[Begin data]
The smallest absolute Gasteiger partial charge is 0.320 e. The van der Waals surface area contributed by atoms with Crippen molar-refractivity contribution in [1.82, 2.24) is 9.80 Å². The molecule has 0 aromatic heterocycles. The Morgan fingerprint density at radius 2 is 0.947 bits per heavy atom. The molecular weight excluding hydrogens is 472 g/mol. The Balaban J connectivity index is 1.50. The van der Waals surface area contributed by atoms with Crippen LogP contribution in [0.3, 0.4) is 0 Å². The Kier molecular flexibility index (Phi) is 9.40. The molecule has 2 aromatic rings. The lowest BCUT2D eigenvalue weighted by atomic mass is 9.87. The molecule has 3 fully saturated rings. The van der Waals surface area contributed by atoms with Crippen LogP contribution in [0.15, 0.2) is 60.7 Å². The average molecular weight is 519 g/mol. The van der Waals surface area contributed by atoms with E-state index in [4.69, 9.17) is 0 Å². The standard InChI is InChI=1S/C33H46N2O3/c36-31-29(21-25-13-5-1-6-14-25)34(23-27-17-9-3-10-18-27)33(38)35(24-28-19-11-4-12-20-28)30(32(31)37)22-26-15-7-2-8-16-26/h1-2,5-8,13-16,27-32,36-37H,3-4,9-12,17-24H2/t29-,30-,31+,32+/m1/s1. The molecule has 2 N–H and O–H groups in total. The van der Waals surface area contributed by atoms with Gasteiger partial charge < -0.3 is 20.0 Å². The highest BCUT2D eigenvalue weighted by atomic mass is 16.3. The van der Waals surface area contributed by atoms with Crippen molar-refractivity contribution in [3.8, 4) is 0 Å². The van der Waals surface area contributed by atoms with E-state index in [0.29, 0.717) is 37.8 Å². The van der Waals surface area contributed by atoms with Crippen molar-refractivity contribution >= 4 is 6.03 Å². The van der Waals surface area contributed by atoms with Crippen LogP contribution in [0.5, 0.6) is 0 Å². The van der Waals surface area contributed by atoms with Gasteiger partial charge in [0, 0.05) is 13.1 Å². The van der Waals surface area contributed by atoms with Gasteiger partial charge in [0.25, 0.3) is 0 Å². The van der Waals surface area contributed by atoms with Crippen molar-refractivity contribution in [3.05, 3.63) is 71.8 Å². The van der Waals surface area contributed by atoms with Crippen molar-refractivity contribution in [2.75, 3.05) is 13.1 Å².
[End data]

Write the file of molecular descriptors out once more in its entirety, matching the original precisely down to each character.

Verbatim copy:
The smallest absolute Gasteiger partial charge is 0.320 e. The van der Waals surface area contributed by atoms with Crippen molar-refractivity contribution in [1.82, 2.24) is 9.80 Å². The molecule has 0 aromatic heterocycles. The Morgan fingerprint density at radius 2 is 0.947 bits per heavy atom. The molecular weight excluding hydrogens is 472 g/mol. The Balaban J connectivity index is 1.50. The van der Waals surface area contributed by atoms with Crippen LogP contribution in [0.3, 0.4) is 0 Å². The Kier molecular flexibility index (Phi) is 9.40. The molecule has 2 aromatic rings. The lowest BCUT2D eigenvalue weighted by atomic mass is 9.87. The molecule has 3 fully saturated rings. The van der Waals surface area contributed by atoms with Crippen LogP contribution in [0.15, 0.2) is 60.7 Å². The average molecular weight is 519 g/mol. The van der Waals surface area contributed by atoms with E-state index in [4.69, 9.17) is 0 Å². The standard InChI is InChI=1S/C33H46N2O3/c36-31-29(21-25-13-5-1-6-14-25)34(23-27-17-9-3-10-18-27)33(38)35(24-28-19-11-4-12-20-28)30(32(31)37)22-26-15-7-2-8-16-26/h1-2,5-8,13-16,27-32,36-37H,3-4,9-12,17-24H2/t29-,30-,31+,32+/m1/s1. The molecule has 2 N–H and O–H groups in total. The van der Waals surface area contributed by atoms with Gasteiger partial charge < -0.3 is 20.0 Å². The highest BCUT2D eigenvalue weighted by atomic mass is 16.3. The van der Waals surface area contributed by atoms with Crippen molar-refractivity contribution in [3.8, 4) is 0 Å². The van der Waals surface area contributed by atoms with E-state index in [0.29, 0.717) is 37.8 Å². The van der Waals surface area contributed by atoms with Crippen molar-refractivity contribution >= 4 is 6.03 Å². The van der Waals surface area contributed by atoms with Crippen LogP contribution in [0.5, 0.6) is 0 Å². The van der Waals surface area contributed by atoms with Gasteiger partial charge in [0, 0.05) is 13.1 Å². The van der Waals surface area contributed by atoms with Gasteiger partial charge in [0.25, 0.3) is 0 Å². The van der Waals surface area contributed by atoms with Crippen molar-refractivity contribution in [3.05, 3.63) is 71.8 Å². The van der Waals surface area contributed by atoms with Crippen molar-refractivity contribution in [2.75, 3.05) is 13.1 Å².